Thing One: Tim's Choice: It's Choose Your Own Adventure day here at 7.5 Things.
Let's say you're one of the most important banking regulators in America, and you get word that some of the world's biggest banks are manipulating an interest rate that affects borrowing costs throughout the economy. Do you: a) leap into action and not rest until the problem is solved, or b) write a strongly worded memo and then hope for the best?
According to reports in The New York Times and the Wall Street Journal, then-New York Fed President Timothy Geithner chose b), writing a six-point memo to the Bank of England on how to fix the process of setting Libor, the hopelessly manipulated interest rate. And then he turned his attention to other things, such as being Treasury Secretary, for the next four years.
The result of this choice -- one that was apparently made by every other regulator on both sides of the pond, to be fair -- has been a banking scandal of epic proportions. It will involve Geithner and his then-boss, Fed Chairman Ben Bernanke, testifying before a Senate subcommittee later this month. It could well cost the 16 banks involved $22 billion, according to a new estimate by analysts at Morgan Stanley (which is not involved in this particular scandal). And the manipulation of Libor may have already cost consumers, businesses, cities, states and school districts untold millions and/or billions of dollars, which an army of plaintiffs' lawyers are gearing up to extract from the banks. Maybe Geithner did not choose too wisely?
Thing Two: Free Whale-y: So the London Whale has finally left JPMorgan Chase. Bruno Iksil, known as the London Whale for his enormous trades in credit derivatives, has left the firm, along with two other members of the bank's chief investment office, the Wall Street Journal reports. The group helped lose the bank $4.4 billion dollars in bad trades, JPMorgan said this morning in reporting its second-quarter earnings. That's twice the initial estimate of $2 billion, but well below the $9 billion worst-case scenarios out there. So, hooray? Oh, and also the bank essentially says that the Whalers lied to it about what was going on, which sounds like fraud, not just a dumb trade gone awry. The plot thickens.
The bank is holding a two-hour conference call this morning to discuss the results and the London Whale loss. Jed Horowitz of Reuters points out that JPMorgan's headaches won't end with the call, however, as the bank seems to have a bit of a management problem, not being able to keep tabs on its ginormous chief investment office. And there is still the small question of what's happening with Peregrine Financial Group customer money JPMorgan is holding. It's unlikely that will be addressed this morning.
Thing Three: China's Sort-Of Recession: China's GDP screeched to a 7.6 percent growth rate in the second quarter, which in China is essentially a recession for an economy used to growing at 10 percent. The worst growth rate in more than three years will likely bring a strong policy response from the Chinese government, Reuters writes, and economists think this was the worst of it. Here's hoping.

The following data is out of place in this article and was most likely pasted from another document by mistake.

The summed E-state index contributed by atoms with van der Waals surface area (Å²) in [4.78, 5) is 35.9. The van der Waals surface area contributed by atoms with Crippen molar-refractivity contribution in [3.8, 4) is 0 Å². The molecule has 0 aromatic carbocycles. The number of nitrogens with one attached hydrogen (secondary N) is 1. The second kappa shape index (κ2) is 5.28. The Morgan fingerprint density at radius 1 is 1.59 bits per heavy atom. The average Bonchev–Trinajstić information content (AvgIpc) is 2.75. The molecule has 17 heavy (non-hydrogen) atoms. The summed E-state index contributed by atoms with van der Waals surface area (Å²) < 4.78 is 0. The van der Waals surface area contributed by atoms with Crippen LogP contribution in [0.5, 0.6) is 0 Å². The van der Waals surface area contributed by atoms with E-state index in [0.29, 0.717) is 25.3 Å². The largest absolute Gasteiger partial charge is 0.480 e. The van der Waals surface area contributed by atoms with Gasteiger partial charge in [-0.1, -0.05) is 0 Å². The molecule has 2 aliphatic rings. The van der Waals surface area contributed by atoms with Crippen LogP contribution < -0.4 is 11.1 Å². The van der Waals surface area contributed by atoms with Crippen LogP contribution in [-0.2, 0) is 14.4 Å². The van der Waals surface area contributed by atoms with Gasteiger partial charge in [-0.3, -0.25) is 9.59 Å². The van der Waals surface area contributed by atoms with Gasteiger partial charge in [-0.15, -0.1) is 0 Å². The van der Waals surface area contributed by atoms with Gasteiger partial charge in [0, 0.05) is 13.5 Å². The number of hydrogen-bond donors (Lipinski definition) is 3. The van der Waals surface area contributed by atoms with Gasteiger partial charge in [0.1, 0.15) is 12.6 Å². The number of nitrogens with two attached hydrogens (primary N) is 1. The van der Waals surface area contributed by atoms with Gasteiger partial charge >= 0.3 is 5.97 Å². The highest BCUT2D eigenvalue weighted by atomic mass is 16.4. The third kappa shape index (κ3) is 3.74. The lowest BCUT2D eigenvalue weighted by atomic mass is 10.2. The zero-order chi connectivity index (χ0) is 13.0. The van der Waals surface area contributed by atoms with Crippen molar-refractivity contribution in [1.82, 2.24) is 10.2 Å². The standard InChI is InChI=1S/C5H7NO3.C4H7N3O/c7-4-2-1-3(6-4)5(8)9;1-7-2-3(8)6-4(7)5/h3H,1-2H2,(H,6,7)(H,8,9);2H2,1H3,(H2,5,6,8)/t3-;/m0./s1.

Thing Four: A New Hope: Speaking of hopeful economists, The New York Times writes that economists are seeing signs of a pickup in recent economic data: "Economists at many of the most-watched forecasting organizations, both public and private, expect growth to pick up through the summer and into the fall, although only to a pace broadly considered sluggish, if not dismal." An improvement to dismal. Awesome.
Thing Five: PFG's Red Flags: Many investors were shocked by the collapse of Peregrine Financial Group, the Iowa brokerage firm that is raising comparisons to MF Global. But there were plenty of red flags along the way, The New York Times writes.
Thing Six: FDIC: Don't Drag Us Into This: The FDIC would like U.S. banks to pretty please stop blaming the regulator for all of the fees the banks wrench out of their customers, Robin Sidel of the Wall Street Journal reports: "In a letter sent to banks this week, the FDIC said it has received a number of complaints from depositors who mistakenly believe the agency is imposing the fees."
Thing Seven: Mortgage Miasma: Nick Timiraos of the Wall Street Journal reports that a group of bond investors are fighting back against plans in some cities to help people work out their mortgages by seizing them under eminent domain laws and then restructuring them to be less-burdensome. The bond investors have the power to decide what mortgages go into some popular mortgage-backed securities and are considering leaving these mortgages out in the cold, making them a harder sell for banks.
Thing Seven And A Half: Maybe It's The Heat: Today is the anniversary of two of New York City's worst incidents of civil unrest: On this day in 1863, the city rioted over the Civil War military draft, resulting in hundreds, maybe thousands, of deaths, including many black New Yorkers. More than 100 years later, in 1977, the city rioted again amid a 25-hour blackout.
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Calendar Du Jour:
8:30 a.m. ET: PPI for June
9:55 a.m. ET: Mich Sentiment for July
Before Market Open:
Heard On The Tweets:
@BCAppelbaum: Instead of truth, we have transactions.
@umairh: The "economy": pay sociopaths huge amounts not to work, instead of rewarding functioning humans for real accomplishment.
@mattyglesias: Staten Island—not Manhattan—is the highest-income borough.
@moorehn: I want to start a blog called "Financial Things No One Actually Knows." Aggregate news stories asserting things about finance with no proof.
-- Calendar and tweets rounded up by Khadeeja Safdar.